Up until this point, the idea of mechanical doping has been dismissed by most as hilariously preposterous. Not the idea that the concept exists, but the fact that any pro would ever dare to attempt it. Products like the Gruber, now Vivax Assist that hide an electric motor inside the seat tube which powers a gear on the crank spindle have added fuel to the fire, that while preposterous, it could be possible.
That possibility is what has led the UCI to develop new screening protocols to potentially catch any mechanical doping in action. Like previous allegations, the rumor is now that the UCI is investigating the team of a female racer in the U23 World Championship race for “technological fraud.” Outlets like Sporza are reporting at lot more detail than has been officially released by the UCI, which is where the mention of an electric motor and wires comes into play.
Currently, the UCI hasn’t announced that they have actually found a motor in any bike, or even who that bike would belong to, but promise more details to come…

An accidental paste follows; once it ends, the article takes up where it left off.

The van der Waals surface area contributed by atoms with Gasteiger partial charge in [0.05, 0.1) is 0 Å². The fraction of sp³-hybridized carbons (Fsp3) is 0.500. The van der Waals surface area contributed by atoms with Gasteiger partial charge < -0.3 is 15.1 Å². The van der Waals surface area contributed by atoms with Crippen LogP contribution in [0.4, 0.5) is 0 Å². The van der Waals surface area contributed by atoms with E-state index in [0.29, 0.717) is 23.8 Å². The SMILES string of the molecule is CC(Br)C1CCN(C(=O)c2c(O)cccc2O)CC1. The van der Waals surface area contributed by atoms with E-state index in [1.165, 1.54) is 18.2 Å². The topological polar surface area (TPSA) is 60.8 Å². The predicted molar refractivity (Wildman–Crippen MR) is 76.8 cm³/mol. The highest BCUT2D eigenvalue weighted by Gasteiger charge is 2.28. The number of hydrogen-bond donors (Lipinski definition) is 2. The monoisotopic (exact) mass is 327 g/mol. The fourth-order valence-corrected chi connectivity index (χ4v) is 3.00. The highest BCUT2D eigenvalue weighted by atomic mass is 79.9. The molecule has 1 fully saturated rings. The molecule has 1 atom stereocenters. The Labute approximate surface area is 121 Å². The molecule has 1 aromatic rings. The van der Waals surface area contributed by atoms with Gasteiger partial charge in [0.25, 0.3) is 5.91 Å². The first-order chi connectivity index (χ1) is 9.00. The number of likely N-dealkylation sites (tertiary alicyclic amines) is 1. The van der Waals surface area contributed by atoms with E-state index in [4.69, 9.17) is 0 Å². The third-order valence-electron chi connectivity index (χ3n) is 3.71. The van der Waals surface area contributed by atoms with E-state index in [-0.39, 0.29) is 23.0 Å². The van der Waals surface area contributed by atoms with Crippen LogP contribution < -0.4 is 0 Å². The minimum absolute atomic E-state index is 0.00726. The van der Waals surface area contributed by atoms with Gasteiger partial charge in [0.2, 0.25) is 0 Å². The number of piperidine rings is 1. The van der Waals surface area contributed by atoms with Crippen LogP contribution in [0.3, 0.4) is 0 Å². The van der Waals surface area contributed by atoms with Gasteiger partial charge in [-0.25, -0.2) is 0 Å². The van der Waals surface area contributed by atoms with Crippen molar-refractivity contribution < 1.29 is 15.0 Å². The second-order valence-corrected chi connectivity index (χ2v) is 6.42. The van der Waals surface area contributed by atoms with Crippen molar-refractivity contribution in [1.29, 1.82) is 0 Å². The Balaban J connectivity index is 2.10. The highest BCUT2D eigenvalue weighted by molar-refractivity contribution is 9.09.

From the UCI:
The Union Cycliste Internationale (UCI) confirms that pursuant to the UCI’s Regulations on technological fraud a bike has been detained for further investigation following checks at the Women’s Under 23 race of the 2016 UCI Cyclo-cross World Championships. This does not concern any of the riders on the podium. Further details will be shared in due course.
Later updates have confirmed that women’s U-23 rider Femke van den Driessche from the Belgian team had a spare bike with a motor found in the pits at the race and is being investigated for ‘technological fraud’.
UCI President Brian Cookson told journalists at the race that “it was a concealed motor, no secrets about that”, and spoke about the UCI’s determined testing of what many thought was a wild goose chase: “We will be testing more bikes, more often, more frequently. Our message to those choosing to cheat is that we will catch up with you sooner or later. We are committed to protecting the riders that do not want to cheat and to make sure that the right riders win the races.”